January 2018

 

News Archive

Betty Nostrand, Editor
Molly Fisher, Publisher


President's Letter

Happy New Year Everyone. Are you concerned? I am. I wonder if we are in for another year of drought. No rain in sight as I write this. I have turned the sprinklers back on, added some extra mulch and I am glad that the weather is cool. A new year and more new gardening catalogues than I know what to do with. Some have already gone to recycle as I don't want plants from far away climate zones. Many-years ago I had my first experience with sterile plants. I had admired some marigolds planted in planter boxes in front of the old K-Mart store in Livermore. When I planted seed from those plants nothing came up. Now, it seems, sterile plants are becoming a problem for bees, butterflies and other organisms. After reading some information in a recent gardening magazine I talked with an employee at Alden Lane Nursery. I ask if they knew which plants they sold were sterile. The answer was that they do not. I think that we need to be observant of the things we plant to see if the pollinators are obtaining the pollen and nectar they need.

Lois Barber - co-president

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Misc. Items of Interest

...Corresponding Secretary Needs Your Input - Nora Kvale, LAVGC's Corresponding Secretary, stands ready and available to send cards on behalf of the Club to members who are sick, recovering from surgery, etc., or who are experiencing the loss of a loved one. However, since she doesn't know all club members, she depends on each of you to let her know when a card would be appreciated. Please let Nora know if you are aware of anyone we might wish to send our collective words of cheer or sympathy.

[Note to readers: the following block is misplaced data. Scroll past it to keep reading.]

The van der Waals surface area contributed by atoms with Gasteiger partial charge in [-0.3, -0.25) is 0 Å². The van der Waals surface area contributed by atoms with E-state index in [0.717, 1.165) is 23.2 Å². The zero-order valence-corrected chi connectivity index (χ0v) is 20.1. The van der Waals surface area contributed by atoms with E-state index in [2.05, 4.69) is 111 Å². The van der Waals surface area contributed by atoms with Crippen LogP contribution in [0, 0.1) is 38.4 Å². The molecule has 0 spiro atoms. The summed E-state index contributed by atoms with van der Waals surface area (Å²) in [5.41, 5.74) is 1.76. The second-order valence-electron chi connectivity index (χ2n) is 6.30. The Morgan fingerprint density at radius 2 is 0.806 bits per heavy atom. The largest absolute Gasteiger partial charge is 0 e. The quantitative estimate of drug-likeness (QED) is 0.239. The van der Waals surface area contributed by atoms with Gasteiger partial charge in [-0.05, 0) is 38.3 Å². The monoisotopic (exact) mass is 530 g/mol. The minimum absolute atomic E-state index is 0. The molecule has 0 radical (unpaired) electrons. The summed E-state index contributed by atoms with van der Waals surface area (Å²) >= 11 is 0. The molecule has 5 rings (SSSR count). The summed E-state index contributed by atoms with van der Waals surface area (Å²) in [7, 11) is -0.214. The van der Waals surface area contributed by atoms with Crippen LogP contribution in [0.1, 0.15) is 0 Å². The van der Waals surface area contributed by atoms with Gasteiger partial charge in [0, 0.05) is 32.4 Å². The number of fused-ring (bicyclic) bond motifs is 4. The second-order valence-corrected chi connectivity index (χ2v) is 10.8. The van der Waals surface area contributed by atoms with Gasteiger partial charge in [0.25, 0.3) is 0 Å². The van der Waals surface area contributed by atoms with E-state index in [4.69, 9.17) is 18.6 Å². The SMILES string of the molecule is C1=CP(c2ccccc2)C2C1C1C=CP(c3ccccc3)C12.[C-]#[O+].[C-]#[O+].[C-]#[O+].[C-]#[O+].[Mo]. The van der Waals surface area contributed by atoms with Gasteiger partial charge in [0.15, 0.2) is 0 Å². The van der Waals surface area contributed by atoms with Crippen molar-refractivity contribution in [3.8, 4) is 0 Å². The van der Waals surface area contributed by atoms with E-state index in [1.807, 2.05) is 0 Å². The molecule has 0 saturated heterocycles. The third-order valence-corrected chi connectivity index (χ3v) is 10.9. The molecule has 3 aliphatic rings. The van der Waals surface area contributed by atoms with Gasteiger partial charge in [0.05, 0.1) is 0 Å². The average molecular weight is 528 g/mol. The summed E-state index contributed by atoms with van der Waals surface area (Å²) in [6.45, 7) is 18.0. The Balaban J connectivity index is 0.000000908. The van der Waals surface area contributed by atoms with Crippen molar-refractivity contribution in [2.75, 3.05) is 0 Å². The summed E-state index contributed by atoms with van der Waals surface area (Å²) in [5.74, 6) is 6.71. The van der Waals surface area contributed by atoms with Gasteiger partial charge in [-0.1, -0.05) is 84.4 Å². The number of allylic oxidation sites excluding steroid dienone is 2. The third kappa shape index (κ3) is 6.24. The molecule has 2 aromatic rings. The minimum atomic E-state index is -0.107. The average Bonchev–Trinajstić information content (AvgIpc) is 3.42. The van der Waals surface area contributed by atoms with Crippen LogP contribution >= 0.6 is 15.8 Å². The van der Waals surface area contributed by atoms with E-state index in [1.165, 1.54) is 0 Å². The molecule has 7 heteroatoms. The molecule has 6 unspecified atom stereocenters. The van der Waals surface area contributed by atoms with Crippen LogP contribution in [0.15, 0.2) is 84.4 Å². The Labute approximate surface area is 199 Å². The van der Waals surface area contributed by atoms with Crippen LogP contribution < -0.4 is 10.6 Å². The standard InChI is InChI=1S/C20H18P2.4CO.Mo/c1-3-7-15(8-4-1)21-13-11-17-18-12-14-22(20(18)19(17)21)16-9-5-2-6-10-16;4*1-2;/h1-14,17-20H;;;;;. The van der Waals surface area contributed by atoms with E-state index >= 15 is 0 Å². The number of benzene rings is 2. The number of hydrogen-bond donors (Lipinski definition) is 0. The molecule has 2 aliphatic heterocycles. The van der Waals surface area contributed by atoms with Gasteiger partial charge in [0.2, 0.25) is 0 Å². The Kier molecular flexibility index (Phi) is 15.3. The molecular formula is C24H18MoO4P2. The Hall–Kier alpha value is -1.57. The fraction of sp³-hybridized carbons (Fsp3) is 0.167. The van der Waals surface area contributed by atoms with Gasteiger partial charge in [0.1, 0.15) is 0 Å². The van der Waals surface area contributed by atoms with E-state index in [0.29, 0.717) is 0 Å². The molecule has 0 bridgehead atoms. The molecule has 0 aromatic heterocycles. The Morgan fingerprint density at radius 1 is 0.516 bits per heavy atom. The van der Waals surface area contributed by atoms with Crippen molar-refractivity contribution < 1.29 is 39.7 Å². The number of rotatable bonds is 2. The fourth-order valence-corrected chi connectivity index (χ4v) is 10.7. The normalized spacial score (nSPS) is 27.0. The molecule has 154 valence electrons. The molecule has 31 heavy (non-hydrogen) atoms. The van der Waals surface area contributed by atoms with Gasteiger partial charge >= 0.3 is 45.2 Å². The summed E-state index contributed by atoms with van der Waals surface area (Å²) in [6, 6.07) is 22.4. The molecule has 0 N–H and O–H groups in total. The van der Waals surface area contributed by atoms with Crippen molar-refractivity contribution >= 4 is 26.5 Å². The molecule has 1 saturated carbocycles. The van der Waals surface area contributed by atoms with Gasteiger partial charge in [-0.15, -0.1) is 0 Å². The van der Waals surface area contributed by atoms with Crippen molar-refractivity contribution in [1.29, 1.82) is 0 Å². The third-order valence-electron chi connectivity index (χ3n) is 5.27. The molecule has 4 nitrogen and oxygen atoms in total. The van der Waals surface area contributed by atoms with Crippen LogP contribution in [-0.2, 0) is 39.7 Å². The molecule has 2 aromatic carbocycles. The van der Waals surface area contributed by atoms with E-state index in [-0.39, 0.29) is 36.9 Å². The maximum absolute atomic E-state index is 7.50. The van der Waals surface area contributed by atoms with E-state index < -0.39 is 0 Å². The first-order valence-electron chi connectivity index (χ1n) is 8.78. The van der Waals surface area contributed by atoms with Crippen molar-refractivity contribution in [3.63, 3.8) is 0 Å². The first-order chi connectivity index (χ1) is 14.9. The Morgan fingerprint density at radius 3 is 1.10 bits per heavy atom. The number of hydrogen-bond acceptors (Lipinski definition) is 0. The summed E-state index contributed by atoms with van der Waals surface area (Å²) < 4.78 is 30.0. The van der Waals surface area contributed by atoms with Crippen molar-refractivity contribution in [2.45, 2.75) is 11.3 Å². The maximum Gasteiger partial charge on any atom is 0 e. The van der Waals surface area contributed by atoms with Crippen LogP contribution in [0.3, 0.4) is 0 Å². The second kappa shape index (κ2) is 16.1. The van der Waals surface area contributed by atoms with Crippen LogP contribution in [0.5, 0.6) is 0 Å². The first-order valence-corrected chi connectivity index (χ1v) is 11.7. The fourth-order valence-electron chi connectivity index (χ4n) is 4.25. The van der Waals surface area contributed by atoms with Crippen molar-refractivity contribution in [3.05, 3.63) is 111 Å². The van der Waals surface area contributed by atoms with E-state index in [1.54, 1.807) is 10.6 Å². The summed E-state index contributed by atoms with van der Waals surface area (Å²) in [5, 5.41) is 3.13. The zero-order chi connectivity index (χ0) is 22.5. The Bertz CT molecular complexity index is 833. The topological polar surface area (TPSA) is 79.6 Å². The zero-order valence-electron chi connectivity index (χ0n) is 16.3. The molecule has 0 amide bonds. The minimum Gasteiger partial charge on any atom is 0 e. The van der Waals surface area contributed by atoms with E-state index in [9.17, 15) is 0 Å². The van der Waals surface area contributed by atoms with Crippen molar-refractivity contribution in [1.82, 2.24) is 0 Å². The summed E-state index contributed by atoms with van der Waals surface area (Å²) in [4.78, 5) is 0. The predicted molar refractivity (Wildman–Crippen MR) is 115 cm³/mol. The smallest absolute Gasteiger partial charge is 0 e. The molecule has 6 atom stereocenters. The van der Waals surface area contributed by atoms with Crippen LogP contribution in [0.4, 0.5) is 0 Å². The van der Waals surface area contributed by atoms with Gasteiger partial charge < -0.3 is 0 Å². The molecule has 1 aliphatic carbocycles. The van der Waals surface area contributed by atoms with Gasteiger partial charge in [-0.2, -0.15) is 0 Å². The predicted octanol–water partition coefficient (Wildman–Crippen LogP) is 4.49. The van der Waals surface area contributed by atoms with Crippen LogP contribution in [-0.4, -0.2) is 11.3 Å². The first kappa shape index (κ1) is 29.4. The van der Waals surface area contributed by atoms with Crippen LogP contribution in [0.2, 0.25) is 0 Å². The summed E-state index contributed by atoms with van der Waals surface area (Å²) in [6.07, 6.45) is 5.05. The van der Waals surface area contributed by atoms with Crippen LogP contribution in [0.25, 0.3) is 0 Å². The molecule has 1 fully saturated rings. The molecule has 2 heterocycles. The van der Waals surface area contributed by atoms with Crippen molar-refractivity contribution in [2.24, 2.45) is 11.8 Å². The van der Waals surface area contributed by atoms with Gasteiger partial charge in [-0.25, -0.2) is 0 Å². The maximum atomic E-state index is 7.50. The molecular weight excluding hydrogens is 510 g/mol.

...California Rare Fruit Growers Scion Exchanges - The California Rare Fruit Growers Scion Exchanges site gives all the information about the upcoming scion exchanges for the California Rare Fruit Growers in January. Any questions, email Graham Stott.

...If you are getting your newsletter by snail mail and would like to receive it by email (or vice versa), please contact Molly Fisher. See the LAVGC Yearbook for additional contact information. If you do not receive your newsletter near the first of each month, you can inform her of that also to be sure your name is on the list.

...new members, who have joined since the Yearbook was printed, are listed on the Members Only page of our website LAVGC.org. Members may email the Co-Presidents to obtain the Id and password. Each month we will post names and information about new members at that location. Lots of wonderful information on the website, including an amazing Resource page and pictures from garden club events.

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January Jaunts.................in the garden